JAMES M. WIGHT, MASTER, USN
James Wight '71
Date of birth: July 31, 1851
Date of death: November 24, 1877
The Lucky Bag was first published in 1894.
James Marshall Wight was admitted to the Naval Academy from Chicago, Illinois on June 29, 1867 at age 15 years 10 months.
From Army & Navy Journal on December 15, 1877:
James M. Wight, Master, U.S.N, who perished in the Huron, was the third son of Rev. J. Ambrose Wight, D.D., pastor for twelve and more years, of the Presbyterian Church, of Bay City, Michigan. He was born in Chicago, Ill., July 31, 1851; and remained there till the removal of the family to Bay City, April, 1865. His early education was in the excellent Public Schools of Chicago; and he was prepared for the High School at the time of his removal. After a year in Wisconsin, he joined his family in Bay City, and attended school there till June, 1867, when he was recommended to the Naval Academy, at Annapolis, by Hon. John F. Driggs, M.C., after a competitive examination, by which he was unanimously selected. His appearance before this committee was as a stranger and alone. He made his way also alone to Annapolis, where he was accepted. The Navy was his own choice, and the way into it was singularly and unexpectedly opened to him.
He graduated in 1871, and was assigned to the Iroquois, while that vessel was acting as convoy to the Grand Duke Alexis into New York. From the Iroquois he went to the Canandaigua, and served the season with the Gulf Squadron. The following year he was sent to Chinese waters, on the Hartford; and was there about two years, first on the Lackawanna and then on the Palon. He returned in 1874 for examination and promotion, and became an ensign, his commission dating back one year. He spent the '75 in the coast survey on the schooner Bache, in a survey of the Savannah River and up the coast of Maine. His eyes being weak for that service, he was detached to the monitor Saugus, upon which he made the passage from Pensacola to Port Royal around the Florida Capes. He became master in 1875.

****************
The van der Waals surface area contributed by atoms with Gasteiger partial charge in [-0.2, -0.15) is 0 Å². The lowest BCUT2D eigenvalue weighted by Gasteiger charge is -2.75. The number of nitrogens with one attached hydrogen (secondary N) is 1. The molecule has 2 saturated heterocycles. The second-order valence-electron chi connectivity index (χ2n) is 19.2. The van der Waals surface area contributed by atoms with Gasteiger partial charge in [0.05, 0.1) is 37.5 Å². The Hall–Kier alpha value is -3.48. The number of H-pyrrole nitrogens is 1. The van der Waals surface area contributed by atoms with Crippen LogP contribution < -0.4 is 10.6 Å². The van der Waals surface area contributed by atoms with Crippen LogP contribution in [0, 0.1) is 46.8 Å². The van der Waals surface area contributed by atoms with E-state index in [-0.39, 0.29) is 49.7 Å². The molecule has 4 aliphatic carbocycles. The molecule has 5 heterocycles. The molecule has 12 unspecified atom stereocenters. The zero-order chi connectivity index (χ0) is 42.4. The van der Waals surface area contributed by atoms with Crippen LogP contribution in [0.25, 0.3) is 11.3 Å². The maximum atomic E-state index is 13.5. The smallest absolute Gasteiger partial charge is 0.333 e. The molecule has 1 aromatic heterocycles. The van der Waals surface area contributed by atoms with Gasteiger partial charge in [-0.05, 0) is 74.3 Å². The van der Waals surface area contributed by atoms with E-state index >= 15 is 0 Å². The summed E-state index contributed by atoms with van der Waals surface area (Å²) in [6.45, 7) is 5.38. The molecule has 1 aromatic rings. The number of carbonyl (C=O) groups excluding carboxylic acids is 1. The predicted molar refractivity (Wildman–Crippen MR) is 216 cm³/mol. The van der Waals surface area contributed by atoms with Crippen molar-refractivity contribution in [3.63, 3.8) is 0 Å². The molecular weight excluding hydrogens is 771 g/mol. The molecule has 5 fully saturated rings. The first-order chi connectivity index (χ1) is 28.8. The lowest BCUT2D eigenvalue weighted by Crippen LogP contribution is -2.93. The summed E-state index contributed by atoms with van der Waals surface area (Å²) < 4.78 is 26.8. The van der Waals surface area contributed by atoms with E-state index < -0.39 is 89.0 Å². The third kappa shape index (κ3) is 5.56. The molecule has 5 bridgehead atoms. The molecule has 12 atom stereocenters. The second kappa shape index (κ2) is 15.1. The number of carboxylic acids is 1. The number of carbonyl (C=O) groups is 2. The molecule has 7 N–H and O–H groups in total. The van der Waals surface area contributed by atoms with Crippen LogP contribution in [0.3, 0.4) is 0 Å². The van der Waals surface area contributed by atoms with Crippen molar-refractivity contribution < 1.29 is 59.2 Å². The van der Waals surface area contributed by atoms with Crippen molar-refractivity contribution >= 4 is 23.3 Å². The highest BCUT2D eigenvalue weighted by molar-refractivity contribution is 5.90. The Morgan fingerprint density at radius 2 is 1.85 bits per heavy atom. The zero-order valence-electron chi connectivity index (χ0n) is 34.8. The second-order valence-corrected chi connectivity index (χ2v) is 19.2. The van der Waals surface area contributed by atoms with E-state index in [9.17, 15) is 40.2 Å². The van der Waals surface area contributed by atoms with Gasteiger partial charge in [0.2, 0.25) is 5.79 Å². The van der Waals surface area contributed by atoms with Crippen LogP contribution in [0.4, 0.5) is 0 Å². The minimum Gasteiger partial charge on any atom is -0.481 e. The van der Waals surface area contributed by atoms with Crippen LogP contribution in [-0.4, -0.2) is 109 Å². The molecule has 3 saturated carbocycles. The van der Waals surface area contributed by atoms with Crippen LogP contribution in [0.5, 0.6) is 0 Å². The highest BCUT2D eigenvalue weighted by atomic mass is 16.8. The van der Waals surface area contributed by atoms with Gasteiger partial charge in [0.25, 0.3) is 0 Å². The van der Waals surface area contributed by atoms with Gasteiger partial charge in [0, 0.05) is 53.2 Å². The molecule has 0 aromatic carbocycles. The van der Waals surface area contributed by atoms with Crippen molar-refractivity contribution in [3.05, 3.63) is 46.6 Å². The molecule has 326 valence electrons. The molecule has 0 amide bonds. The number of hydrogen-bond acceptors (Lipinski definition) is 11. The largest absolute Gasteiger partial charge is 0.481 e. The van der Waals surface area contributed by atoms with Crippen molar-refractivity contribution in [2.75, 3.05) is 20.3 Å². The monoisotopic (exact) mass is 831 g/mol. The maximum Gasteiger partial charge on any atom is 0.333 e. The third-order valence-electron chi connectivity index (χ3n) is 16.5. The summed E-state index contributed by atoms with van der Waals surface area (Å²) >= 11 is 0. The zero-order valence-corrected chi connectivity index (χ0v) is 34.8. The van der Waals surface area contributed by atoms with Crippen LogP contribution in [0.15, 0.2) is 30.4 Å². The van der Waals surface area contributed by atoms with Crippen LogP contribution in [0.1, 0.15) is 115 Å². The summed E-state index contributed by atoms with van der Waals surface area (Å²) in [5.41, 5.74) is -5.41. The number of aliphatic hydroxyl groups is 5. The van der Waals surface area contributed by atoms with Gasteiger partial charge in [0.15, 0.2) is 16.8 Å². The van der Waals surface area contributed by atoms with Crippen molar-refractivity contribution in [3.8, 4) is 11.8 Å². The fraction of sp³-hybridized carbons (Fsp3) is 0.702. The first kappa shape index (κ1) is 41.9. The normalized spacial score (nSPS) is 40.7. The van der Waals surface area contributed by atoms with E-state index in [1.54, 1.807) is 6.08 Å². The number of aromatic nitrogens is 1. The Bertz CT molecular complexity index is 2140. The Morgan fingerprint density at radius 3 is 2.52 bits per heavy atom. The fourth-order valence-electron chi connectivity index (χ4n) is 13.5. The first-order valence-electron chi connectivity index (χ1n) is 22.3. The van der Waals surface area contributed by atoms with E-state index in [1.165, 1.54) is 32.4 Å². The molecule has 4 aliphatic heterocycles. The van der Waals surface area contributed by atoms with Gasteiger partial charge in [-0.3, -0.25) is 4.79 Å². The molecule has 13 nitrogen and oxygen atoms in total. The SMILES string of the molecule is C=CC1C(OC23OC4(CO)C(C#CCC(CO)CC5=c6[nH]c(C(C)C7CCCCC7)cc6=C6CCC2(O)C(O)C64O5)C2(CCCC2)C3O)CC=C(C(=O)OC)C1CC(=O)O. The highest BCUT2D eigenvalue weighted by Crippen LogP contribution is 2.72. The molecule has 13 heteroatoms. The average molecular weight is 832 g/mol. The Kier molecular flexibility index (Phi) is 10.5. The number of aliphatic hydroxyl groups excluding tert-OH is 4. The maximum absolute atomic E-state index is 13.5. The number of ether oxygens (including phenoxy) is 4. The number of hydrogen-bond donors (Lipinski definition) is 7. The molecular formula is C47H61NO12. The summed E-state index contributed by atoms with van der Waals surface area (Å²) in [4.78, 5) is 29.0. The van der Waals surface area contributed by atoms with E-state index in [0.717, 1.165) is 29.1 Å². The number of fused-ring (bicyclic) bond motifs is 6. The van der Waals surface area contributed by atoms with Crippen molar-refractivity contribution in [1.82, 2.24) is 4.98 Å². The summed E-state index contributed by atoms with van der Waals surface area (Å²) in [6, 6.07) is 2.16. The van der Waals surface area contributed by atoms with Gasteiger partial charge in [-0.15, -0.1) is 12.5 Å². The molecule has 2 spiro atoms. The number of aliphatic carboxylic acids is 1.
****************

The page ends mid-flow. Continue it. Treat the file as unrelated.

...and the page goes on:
The summer and autumn of '76 were spent at home "waiting orders;" but in Feb., '77, he was ordered to the Receiving ship Colorado, and from that to the Supply, upon which summer was spent. His assignment to the Huron was in September. He was 26 years and four months of age, and his service to the Government, counting time at the Academy, about ten years.
Officers associated with him in the Navy know of his official standing and value better than anybody else. His friends at home know him as a young man of rare integrity of character; free from the vices which beset young men; self-governing and conscientious, and devoted to duty. His attachment to the naval service was intense. He knew the dangers of it as well as anybody, for he had been several times near to death; and notedly at the Isle of Socotra, on the voyage of the Hartford, where going ashore with a party, on their return they found the surf high, and the boat waiting outside it, unable to get in. They were forced to swim, and young Wight was caught and tumbled about among the rocks; and, after going to the vessel, came near dying from the effects. His friends would bear the loss now with more content, did they feel that it was a necessity.
Midshipman, 1 July, 1867. Graduated 6 June, 1871. Ensign, 14 July, 1872. Master, 30 June, 1873. Lost on Huron, 24 November, 1877.